Lady Stardust // David Bowie

People stared at the makeup on his face
Laughed at his long black hair, his animal grace
The boy in the bright blue jeans
Jumped up on the stage
Lady Stardust sang his songs
Of darkness and disgrace

Of all the Bowie albums, Ziggy Stardust resonated with me the most. Sure, Bowie had some great songs and great albums, but this one is one I go back to regularly over the others because of this song and a handful of others. While no one ever directly referred to me as “Lady Stardust” during my senior year in high school (my most “goth” phase), it was whispered that I was going to be one of those “rock and roll suicides”, and any time Bowie was played on a boombox in the “mall” (greenspace where most of us misfits ate our lunch between the buildings of the school) while we smoked our smokes and pulled our poses, people would be sure to crank this song up if I was in the area. Or the aforementioned song. I assume it was implied that they both were applicable to me in retrospect, especially a year or so later when I’d heard the “suicide” label had been applied to me — although it hadn’t been the misfits, punks and rockers who had given me the label.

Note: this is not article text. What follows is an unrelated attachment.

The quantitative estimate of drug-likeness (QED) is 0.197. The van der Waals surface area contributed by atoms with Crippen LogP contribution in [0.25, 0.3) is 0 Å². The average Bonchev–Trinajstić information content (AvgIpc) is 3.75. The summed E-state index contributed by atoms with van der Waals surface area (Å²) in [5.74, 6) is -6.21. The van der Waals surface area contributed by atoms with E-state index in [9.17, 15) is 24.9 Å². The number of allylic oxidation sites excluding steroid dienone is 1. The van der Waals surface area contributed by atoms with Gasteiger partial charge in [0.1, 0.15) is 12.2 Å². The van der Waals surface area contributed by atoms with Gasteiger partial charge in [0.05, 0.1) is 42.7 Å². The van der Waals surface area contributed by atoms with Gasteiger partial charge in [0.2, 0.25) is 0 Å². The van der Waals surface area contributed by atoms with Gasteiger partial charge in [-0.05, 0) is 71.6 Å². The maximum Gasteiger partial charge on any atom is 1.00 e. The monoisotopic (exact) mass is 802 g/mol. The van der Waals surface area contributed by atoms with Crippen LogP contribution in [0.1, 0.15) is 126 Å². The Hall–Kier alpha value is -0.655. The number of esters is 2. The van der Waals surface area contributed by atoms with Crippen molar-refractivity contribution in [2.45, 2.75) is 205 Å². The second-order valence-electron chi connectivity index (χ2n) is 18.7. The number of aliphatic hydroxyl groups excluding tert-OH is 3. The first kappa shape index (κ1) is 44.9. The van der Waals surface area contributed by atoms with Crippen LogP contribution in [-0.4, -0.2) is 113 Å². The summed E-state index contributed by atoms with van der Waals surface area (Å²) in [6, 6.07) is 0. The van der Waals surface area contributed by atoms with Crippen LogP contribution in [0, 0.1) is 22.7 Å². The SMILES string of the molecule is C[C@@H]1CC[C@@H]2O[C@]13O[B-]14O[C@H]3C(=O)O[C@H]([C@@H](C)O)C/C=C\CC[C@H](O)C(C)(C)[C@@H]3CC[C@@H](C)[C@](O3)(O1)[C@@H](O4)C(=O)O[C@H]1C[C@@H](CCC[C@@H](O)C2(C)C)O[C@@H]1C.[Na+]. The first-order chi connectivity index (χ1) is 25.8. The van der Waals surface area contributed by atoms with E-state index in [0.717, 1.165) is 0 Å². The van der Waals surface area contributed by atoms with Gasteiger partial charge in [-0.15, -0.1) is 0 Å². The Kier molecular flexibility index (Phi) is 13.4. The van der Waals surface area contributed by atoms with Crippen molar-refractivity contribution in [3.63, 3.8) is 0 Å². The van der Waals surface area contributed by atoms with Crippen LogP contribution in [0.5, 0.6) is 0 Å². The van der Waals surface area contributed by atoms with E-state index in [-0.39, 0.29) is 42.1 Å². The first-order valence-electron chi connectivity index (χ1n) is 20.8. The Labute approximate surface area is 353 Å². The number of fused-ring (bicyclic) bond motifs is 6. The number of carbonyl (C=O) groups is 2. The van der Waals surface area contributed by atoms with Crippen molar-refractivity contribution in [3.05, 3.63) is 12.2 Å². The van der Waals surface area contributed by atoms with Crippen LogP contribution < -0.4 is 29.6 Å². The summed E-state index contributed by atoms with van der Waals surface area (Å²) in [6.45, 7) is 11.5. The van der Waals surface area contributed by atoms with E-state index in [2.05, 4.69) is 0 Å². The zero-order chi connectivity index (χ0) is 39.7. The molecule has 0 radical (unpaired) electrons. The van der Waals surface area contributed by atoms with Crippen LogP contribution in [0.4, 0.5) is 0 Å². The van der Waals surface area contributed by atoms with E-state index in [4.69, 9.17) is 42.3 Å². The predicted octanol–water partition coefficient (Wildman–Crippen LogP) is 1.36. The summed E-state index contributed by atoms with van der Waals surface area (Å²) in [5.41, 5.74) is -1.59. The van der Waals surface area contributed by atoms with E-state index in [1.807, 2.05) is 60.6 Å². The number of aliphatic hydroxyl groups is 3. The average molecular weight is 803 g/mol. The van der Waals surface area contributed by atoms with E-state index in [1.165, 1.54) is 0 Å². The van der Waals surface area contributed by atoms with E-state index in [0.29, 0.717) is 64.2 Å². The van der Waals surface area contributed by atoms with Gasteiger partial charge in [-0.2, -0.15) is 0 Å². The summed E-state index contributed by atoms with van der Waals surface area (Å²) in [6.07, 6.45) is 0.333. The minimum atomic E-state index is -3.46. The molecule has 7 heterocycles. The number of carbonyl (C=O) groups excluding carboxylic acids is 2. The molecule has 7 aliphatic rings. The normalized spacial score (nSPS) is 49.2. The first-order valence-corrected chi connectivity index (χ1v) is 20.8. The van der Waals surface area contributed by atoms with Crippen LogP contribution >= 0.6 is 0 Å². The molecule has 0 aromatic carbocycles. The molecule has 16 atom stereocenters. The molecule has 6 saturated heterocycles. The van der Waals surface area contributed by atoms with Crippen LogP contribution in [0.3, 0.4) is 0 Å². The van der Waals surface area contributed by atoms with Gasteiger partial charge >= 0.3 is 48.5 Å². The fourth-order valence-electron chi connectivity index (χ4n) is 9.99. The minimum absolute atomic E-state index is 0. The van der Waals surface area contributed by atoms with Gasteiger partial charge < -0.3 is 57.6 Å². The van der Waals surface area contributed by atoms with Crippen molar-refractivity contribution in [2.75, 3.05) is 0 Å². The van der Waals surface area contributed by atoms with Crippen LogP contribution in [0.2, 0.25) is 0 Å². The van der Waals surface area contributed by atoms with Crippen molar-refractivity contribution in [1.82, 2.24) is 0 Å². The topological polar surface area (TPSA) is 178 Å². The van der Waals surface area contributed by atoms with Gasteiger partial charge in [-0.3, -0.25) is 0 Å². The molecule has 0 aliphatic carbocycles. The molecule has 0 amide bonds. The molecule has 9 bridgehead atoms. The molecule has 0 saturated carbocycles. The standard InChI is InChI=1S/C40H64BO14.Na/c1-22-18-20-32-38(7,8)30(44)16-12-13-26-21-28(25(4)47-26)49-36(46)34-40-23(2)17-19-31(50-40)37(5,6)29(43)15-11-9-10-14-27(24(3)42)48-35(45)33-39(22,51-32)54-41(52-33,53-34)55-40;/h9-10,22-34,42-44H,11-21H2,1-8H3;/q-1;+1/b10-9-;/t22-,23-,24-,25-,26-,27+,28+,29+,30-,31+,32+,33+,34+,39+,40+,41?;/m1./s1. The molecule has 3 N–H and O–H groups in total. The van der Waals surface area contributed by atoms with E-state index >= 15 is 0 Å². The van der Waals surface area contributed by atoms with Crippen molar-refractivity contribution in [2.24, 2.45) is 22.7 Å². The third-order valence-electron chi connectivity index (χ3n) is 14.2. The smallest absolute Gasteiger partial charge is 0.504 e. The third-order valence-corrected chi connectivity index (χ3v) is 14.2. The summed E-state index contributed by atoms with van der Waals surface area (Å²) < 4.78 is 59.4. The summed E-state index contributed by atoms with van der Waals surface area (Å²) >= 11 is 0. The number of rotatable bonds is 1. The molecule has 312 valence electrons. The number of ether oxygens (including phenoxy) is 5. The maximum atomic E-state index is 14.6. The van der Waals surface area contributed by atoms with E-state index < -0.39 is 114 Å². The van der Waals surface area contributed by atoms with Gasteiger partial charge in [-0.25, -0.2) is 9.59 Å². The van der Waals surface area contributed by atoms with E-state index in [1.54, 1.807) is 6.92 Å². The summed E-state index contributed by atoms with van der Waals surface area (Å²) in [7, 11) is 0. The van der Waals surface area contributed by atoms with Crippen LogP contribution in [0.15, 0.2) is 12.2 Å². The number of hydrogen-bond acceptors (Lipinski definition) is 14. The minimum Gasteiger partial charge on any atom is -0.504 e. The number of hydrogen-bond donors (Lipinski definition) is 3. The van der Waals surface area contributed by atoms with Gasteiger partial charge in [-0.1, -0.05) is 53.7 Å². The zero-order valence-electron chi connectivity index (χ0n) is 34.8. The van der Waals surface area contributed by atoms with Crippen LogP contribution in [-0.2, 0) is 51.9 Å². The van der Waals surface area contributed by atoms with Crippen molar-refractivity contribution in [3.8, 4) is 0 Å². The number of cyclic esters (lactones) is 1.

While I hadn’t consciously emulated Bowie in my teen years, there were some similarities — I had a fuck-all approach to gender norms when it came to clothing, was one of the only boys who wore eye make-up all of the time, and I was more effeminate than almost anyone else at the school (hell, most of Minneapolis, save for the avowed crossdressers), with a few exceptions. While I went more dark than glam, Bowie and I were both disinterested at some point in our lives in being defined by gender norms. I’ve mentioned this before, but I was asked to model a man’s dress at one point for a clothing designer because of this couldn’t-give-two-shits attitude about clothing. I’ve also said I almost regret leaving the city before she could make it happen. It would have been epic.

Anyway — I vaguely recall someone making a joke about me, calling me “Queen Michael” or “Lady Michael” back then and also recalling that, while it was meant to make me feel bad about my wayward life choices, I also recall responding with either a pair of birds or flashing Vs at them. I wasn’t insulted, but I had to play my role as the surly waste of air.

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